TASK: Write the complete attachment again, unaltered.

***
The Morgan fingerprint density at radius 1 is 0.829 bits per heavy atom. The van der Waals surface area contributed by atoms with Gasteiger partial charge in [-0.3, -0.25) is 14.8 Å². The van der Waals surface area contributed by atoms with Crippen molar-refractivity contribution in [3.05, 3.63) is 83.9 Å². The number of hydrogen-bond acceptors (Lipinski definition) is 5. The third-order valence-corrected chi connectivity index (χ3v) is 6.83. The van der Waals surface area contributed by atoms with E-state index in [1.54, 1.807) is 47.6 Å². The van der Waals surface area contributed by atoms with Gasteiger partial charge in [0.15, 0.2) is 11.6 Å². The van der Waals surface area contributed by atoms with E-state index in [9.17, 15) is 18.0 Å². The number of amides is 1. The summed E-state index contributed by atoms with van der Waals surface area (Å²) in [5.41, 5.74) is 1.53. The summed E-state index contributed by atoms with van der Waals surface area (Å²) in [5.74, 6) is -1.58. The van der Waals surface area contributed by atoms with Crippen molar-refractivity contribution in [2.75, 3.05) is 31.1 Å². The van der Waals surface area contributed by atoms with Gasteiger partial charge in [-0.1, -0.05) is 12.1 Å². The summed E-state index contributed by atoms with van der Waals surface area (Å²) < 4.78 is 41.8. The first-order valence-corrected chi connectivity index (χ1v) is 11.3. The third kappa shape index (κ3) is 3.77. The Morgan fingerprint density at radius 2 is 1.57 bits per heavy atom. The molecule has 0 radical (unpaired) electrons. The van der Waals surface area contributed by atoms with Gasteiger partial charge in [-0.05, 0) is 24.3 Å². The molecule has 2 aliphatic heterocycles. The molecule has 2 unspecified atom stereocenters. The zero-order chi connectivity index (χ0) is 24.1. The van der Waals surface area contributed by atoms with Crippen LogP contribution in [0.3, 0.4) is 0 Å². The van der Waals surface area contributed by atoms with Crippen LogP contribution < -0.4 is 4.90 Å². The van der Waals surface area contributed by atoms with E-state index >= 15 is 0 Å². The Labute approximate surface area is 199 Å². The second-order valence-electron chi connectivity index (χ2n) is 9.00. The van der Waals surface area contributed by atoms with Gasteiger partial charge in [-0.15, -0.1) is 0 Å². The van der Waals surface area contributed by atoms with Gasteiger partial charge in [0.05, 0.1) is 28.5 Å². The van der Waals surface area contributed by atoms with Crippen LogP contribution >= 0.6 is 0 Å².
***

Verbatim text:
The Morgan fingerprint density at radius 1 is 0.829 bits per heavy atom. The van der Waals surface area contributed by atoms with Gasteiger partial charge in [-0.3, -0.25) is 14.8 Å². The van der Waals surface area contributed by atoms with Crippen molar-refractivity contribution in [3.05, 3.63) is 83.9 Å². The number of hydrogen-bond acceptors (Lipinski definition) is 5. The third-order valence-corrected chi connectivity index (χ3v) is 6.83. The van der Waals surface area contributed by atoms with E-state index in [1.54, 1.807) is 47.6 Å². The van der Waals surface area contributed by atoms with Gasteiger partial charge in [0.15, 0.2) is 11.6 Å². The van der Waals surface area contributed by atoms with E-state index in [9.17, 15) is 18.0 Å². The number of amides is 1. The summed E-state index contributed by atoms with van der Waals surface area (Å²) in [5.41, 5.74) is 1.53. The summed E-state index contributed by atoms with van der Waals surface area (Å²) in [5.74, 6) is -1.58. The van der Waals surface area contributed by atoms with Crippen molar-refractivity contribution in [2.75, 3.05) is 31.1 Å². The van der Waals surface area contributed by atoms with Gasteiger partial charge in [-0.1, -0.05) is 12.1 Å². The summed E-state index contributed by atoms with van der Waals surface area (Å²) < 4.78 is 41.8. The first-order valence-corrected chi connectivity index (χ1v) is 11.3. The third kappa shape index (κ3) is 3.77. The Morgan fingerprint density at radius 2 is 1.57 bits per heavy atom. The molecule has 0 radical (unpaired) electrons. The van der Waals surface area contributed by atoms with Gasteiger partial charge in [-0.05, 0) is 24.3 Å². The molecule has 2 aliphatic heterocycles. The molecule has 2 unspecified atom stereocenters. The zero-order chi connectivity index (χ0) is 24.1. The van der Waals surface area contributed by atoms with Crippen LogP contribution in [0.3, 0.4) is 0 Å². The van der Waals surface area contributed by atoms with Crippen LogP contribution < -0.4 is 4.90 Å². The van der Waals surface area contributed by atoms with E-state index >= 15 is 0 Å². The Labute approximate surface area is 199 Å². The second-order valence-electron chi connectivity index (χ2n) is 9.00. The van der Waals surface area contributed by atoms with Gasteiger partial charge in [-0.15, -0.1) is 0 Å². The van der Waals surface area contributed by atoms with Gasteiger partial charge in [0.05, 0.1) is 28.5 Å². The van der Waals surface area contributed by atoms with Crippen LogP contribution >= 0.6 is 0 Å².